The Fish People Café
The minor effort getting to this fish restaurant is well repaid by an experienced and confident team dedicated to high standards.
So skilled is John Gillespie, head chef at the Fish People Café, that his take on blackened Cajun salmon with spicy mayonnaise and chips raises the dish to memorable, even gourmet status – every mouthful of the deep pink salmon is moist and firm with a subtle tang, fries are super crispy and the spiced ginger mayonnaise glistens as only the freshly made version can. The current fashion for spicing up fish all too often annihilates the tender flesh, not so here where every carefully presented and spiced dish is a minor triumph from the monkfish satay to the tandoori-baked Anglesey sea bass. For most fish lovers, perfection comes fresh from the sea and barbecued, failing that this compact and comfortable restaurant yards away from one of Glasgow’s best fish shops (same owner) offers a genuine alternative. The menu offers other delights such as the creamed cauliflower soup with parmesan croutons which with its velvety texture and cheese tang takes pride of place among the starters, while the iced coconut parfait with warm sour cherries and coconut brittle leaves the diner furiously cleaning the plate.
So far as locally sourced produce goes, you can’t say much fairer than the fish market directly adjacent to your restaurant. Indeed, it was the Fish People fishmongers – based beside Shields Road Subway – who were responsible for founding this place, which explains its somewhat out of the way location. Be sure it’s worth the trip. Compact as the place may be, the café designation does the place little justice – this is a quality restaurant in all but name. Nor should you let the slightly naff exterior dissuade you as to how smart it looks within, between a marble-topped bar, green leather clad chairs and stools and gleaming glass wear. These fish people don’t just know how to pick the finest fruits of the sea but what to do with them, too. Lightly battered goujons of sole with a caper crème fraîche dipper is a simple starter impeccably made. Mains like Portland crab linguine with coriander, chilli and lemon and Anglesey sea bass rubbed in curry oil and served with spiced basmati rice treat common catches in unconventional ways. Were the rich chocolate tart with puff candy and salted caramel ice cream a fish it would sink it’s so deliciously indulgent.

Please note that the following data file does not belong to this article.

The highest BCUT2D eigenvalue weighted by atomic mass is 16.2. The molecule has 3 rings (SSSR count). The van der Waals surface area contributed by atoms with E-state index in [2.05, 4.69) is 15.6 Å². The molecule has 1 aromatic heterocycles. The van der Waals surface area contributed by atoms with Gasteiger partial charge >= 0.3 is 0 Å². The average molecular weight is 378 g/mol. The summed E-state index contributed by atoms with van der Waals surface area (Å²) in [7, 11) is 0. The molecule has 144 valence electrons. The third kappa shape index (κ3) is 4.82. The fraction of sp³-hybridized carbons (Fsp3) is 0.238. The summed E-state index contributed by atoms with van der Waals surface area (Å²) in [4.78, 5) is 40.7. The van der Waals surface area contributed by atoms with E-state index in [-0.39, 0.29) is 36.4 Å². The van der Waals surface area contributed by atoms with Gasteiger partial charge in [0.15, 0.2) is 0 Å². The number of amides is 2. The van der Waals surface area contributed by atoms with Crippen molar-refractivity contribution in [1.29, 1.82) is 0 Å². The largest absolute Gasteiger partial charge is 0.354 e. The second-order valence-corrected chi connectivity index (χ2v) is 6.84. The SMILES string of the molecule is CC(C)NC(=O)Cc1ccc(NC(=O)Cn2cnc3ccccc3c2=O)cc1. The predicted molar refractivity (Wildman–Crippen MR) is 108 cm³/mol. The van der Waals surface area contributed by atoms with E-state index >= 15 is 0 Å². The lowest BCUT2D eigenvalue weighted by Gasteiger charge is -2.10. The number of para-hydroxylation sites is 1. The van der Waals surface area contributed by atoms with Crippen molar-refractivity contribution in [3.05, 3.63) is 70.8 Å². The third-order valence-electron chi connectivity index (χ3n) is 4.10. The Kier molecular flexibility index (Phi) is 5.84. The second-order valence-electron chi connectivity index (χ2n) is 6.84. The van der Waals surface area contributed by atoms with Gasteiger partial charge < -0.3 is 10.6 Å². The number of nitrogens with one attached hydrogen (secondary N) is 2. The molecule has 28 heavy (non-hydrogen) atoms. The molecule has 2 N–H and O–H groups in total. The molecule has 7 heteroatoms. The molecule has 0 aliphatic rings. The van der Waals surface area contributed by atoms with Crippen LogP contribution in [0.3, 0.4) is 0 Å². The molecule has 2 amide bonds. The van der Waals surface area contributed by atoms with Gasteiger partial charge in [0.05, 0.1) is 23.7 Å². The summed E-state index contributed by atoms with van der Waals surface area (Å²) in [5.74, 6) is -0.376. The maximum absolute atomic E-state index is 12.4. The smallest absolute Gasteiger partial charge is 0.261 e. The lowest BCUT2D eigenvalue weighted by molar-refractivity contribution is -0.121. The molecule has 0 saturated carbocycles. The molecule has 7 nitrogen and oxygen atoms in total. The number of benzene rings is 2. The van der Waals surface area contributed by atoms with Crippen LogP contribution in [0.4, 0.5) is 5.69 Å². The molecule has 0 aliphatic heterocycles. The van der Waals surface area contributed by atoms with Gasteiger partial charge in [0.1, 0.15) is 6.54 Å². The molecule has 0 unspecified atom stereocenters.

- Provides: Halal options, Children's portions, Children's high chairs, Wheelchair access, Pre-theatre menu, Free wi-fi
- Music on stereo: 60s and 70s soul
- Capacity: 32
- Largest group: 38
- Open since: 2012
- Number of wines sold by the glass: 27
- House wine: £18.50 per bottle
Reviews & features
The List Eating & Drinking Guide Awards for 2013 announced18 Apr 2013
Winners of the annual Best Newcomer Awards in Glasgow and Edinburgh
With the publication of its Eating & Drinking Guide for 2013, The List announced the winners of its annual Best Newcomer Awards. Selected from restaurants opening in Edinburgh and Glasgow since April 2012, the winners are chosen by the guide's…